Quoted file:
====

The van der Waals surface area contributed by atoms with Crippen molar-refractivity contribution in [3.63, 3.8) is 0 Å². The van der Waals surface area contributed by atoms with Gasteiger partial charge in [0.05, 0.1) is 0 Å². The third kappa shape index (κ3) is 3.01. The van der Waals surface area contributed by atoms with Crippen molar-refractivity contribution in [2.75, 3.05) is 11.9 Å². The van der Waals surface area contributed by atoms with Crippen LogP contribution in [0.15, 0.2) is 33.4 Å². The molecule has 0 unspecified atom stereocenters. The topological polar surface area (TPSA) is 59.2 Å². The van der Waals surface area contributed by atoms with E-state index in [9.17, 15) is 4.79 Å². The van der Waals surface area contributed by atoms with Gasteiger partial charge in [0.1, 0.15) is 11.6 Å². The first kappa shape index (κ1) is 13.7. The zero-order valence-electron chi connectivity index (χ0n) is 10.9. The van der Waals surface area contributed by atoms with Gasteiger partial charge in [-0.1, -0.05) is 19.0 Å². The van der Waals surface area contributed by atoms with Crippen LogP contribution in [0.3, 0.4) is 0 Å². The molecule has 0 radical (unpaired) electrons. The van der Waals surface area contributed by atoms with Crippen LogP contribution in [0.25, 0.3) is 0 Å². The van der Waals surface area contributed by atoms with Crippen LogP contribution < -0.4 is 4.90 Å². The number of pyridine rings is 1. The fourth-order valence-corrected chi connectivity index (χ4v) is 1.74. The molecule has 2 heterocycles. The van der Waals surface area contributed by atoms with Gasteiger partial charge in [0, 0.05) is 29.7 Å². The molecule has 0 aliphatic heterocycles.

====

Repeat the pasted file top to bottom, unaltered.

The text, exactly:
The van der Waals surface area contributed by atoms with Crippen molar-refractivity contribution in [3.63, 3.8) is 0 Å². The van der Waals surface area contributed by atoms with Gasteiger partial charge in [0.05, 0.1) is 0 Å². The third kappa shape index (κ3) is 3.01. The van der Waals surface area contributed by atoms with Crippen molar-refractivity contribution in [2.75, 3.05) is 11.9 Å². The van der Waals surface area contributed by atoms with Crippen LogP contribution in [0.15, 0.2) is 33.4 Å². The molecule has 0 unspecified atom stereocenters. The topological polar surface area (TPSA) is 59.2 Å². The van der Waals surface area contributed by atoms with E-state index in [9.17, 15) is 4.79 Å². The van der Waals surface area contributed by atoms with Gasteiger partial charge in [0.1, 0.15) is 11.6 Å². The first kappa shape index (κ1) is 13.7. The zero-order valence-electron chi connectivity index (χ0n) is 10.9. The van der Waals surface area contributed by atoms with Gasteiger partial charge in [-0.1, -0.05) is 19.0 Å². The van der Waals surface area contributed by atoms with Crippen LogP contribution in [0.3, 0.4) is 0 Å². The molecule has 0 radical (unpaired) electrons. The van der Waals surface area contributed by atoms with Crippen LogP contribution in [0.25, 0.3) is 0 Å². The van der Waals surface area contributed by atoms with Crippen LogP contribution < -0.4 is 4.90 Å². The number of pyridine rings is 1. The fourth-order valence-corrected chi connectivity index (χ4v) is 1.74. The molecule has 2 heterocycles. The van der Waals surface area contributed by atoms with Gasteiger partial charge in [0, 0.05) is 29.7 Å². The molecule has 0 aliphatic heterocycles.